The results have not been bad so far. Entering Saturday, in 42.2 innings, they’ve allowed 33 hits and walked 14 for a 1.10 WHIP. The ERA is 2.74 and they allowed four of 12 inherited runners to score. They’ve had just two save chances and converted one, with Mujica’s blown chance in New York being the only missed opportunity.
If Red Sox relievers have proven anything, they’ve shown you don’t have to overpower batters to get good results, including strikeouts, recording 37 so far in 2015 before Saturday.
“Location is important but I think what we have are a number of relievers that use an assortment of pitches rather than rely on arm strength and velocity,” Farrell said. “Bottom line is outs. How they get them, the ability create some mishits. Sure, strikeouts are good but we have guys capable of strikeouts, even though they’re of average major league velocity.”
Another trait Red Sox relievers have is experience. And with experience comes adjustments. Mujica threw mainly fastballs on April 10 in New York before Chase Headley timed one and tied the game. Friday night, he opened with seven straight splitters and recorded a key strikeout of Manny Machado to bail out Joe Kelly.
“His last two, three outings, he’s gone to that pitch a little bit more than the night in New York where there were a high number of consecutive fastballs,” Farrell said of Mujica. “That’s not to say he doesn’t have confidence in his fastball. He’s not afraid to throw it for a strike and put a hitter away with it.”
That was followed by scoreless performances from Tazawa and Uehara, both masters of the split-fingered fastball.
“Well, it says in those games, our bullpen has pitched very effectively, and that was certainly the case [Friday] night,” Farrell said. “We had a lot of experience last year in one-run games. Unfortunately, it might not have always been to our advantage. We have veteran players that made good decisions in moment on the field.”
|Junichi Tazawa says recent struggles not due to fatigue||08.19.14 at 12:49 am ET|
The runs will go down as unearned for Junichi Tazwa, but the onus falls on him alone.
With the bases loaded and one out in the top of the eighth inning, Howie Kendrick hit a ground ball back to the mound that should have been an easy inning-ending double play. But as the ball rolled to the third-base side, Tazawa was indecisive on whether or not to backhand the ball to make the play at home.
Instead, the right-hander misplayed the ball, then threw it away trying to get the lead runner at home, allowing a second run to score. The result: two errors for Tazawa and two runs for the Angels to extend their lead to 4-1 in an eventual 4-2 win Monday night.
“It was an in-between play. I was thinking of going to the backhand or just go with the front and I was caught in between,” Tazawa said through an interpreter. “If I had knocked it down straightforward I would’ve had a better shot. It rolled to the third-base side so that made it a little bit difficult, but I should’ve made that play.”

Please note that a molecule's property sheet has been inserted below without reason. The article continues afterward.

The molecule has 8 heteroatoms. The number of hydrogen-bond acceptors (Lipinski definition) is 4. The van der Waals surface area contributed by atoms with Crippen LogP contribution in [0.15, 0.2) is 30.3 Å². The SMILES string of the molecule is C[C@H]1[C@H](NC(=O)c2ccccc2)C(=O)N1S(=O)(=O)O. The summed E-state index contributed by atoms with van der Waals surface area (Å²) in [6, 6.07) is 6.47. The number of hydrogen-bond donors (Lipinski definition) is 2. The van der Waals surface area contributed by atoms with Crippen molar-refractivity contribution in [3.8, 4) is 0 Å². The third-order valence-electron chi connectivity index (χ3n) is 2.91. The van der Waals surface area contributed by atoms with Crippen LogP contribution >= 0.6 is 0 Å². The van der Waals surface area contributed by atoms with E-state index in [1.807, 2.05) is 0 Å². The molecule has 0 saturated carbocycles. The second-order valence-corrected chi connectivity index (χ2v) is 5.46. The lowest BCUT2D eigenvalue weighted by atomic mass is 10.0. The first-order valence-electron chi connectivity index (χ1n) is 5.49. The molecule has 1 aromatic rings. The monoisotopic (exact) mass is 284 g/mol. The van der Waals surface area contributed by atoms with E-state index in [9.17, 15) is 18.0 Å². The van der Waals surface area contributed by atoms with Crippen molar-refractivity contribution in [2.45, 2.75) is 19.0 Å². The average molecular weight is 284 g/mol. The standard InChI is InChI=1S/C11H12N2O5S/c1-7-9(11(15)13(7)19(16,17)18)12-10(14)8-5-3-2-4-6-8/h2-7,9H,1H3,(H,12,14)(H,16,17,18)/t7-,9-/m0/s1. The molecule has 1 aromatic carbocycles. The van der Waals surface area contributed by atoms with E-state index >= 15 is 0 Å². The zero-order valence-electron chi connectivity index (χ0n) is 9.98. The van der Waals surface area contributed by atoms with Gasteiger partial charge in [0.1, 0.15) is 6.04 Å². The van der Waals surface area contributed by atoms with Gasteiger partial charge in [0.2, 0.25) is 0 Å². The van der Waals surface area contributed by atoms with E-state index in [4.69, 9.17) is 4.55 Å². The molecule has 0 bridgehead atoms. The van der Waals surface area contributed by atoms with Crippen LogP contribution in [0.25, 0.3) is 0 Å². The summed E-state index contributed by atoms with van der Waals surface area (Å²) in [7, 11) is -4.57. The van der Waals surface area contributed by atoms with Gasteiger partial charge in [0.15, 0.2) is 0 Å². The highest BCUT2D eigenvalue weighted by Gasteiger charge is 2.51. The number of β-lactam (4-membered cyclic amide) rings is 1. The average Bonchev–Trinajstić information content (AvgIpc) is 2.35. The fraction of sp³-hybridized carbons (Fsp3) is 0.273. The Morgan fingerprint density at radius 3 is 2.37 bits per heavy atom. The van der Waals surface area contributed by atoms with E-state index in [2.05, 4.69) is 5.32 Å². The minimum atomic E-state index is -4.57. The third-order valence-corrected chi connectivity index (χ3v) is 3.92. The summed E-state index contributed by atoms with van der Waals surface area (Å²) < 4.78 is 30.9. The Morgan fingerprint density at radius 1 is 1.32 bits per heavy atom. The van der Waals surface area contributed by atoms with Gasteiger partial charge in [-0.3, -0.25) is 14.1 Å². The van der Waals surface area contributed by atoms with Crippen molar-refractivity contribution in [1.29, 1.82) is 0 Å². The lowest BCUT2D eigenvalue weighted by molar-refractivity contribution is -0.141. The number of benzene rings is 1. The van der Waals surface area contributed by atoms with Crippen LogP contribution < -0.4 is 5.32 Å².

Even without the errors, it was another tough outing for Tazawa, continuing what have been regular occurrences as of late. He gave up a leadoff walk to Chris Iannetta, a double to deep center to Kole Calhoun and loaded the bases by intentionally walking Albert Pujols.
Tazawa has been one of the Sox’ most reliable relief pitchers in the last two seasons, posting a 3.18 ERA in 119 innings since the start of 2013. But his recent struggles have made it natural to suggest that his workload might be catching up to him in the last two months. He has a 5.29 ERA since July and has put runners on base in 13 of his 21 appearances in that time, leaving himself in a number of difficult spots. Read the rest of this entry »
|Closing time: Red Sox bullpen allows 5 runs in loss, spoiling 5-run comeback against Orioles||07.06.14 at 6:42 pm ET|
Uncharacteristically, the group allowed a total of five runs in the Red Sox‘ wild, 7-6, extra-innings loss to the Orioles on Sunday afternoon.
Burke Badenhop and Junichi Tazawa allowed four runs on six hits in the seventh inning to allow the Orioles to take a 6-1 lead — this following another shaky but quality outing from Jake Peavy.
“They strung some hits together,” Farrell said of the top of the seventh. “This is a very good hitting lineup that we’re going up against. That same part of the order, once again as it was the case last night, they’re able to string some base hits. They use the whole field. Combination we tried to throw at them didn’t slow them down.”
Following a dramatic rally to force extra-innings, the Red Sox eventually fell in the 12th inning when Edward Mujica allowed a run in his second inning of work. David Lough tripled to lead off the inning and then was driven in by J.J. Hardy on a single to left for the game-winning run.
This put a damper on a terrific seventh-inning rally, as the Sox scored five runs to tie the game at 6 at the time. David Ross started things by clubbing his fifth homer of the season to the triangle in right-center. Then the Sox had a string of five straight hits off Orioles relievers as Xander Bogaerts, Daniel Nava, David Ortiz and Mike Napoli all collected RBI singles in the inning.
“I thought our guys did a tremendous job in that seventh inning to come back and erase a five-run deficit,” Farrell said. “We get five consecutive base hits, strung some hits together finally to mount that inning.”
The Red Sox dropped two of three to the Orioles over the weekend and fell to 39-49, 10 games below .500.
Here is what went wrong (and right) in the Red Sox‘ loss.
WHAT WENT WRONG FOR THE RED SOX
— After recording his first hit in 27 at-bats in the bottom half of the third inning, Bogaerts didn’t carry over any momentum to the field as his throwing error allowed the first Orioles run to score in the top of the fourth.
Nelson Cruz led the inning off with a double, and then Delmon Young hit a grounder to third. Bogaerts double-pumped and airmailed his throw into the Red Sox dugout, allowing Cruz to score from second base.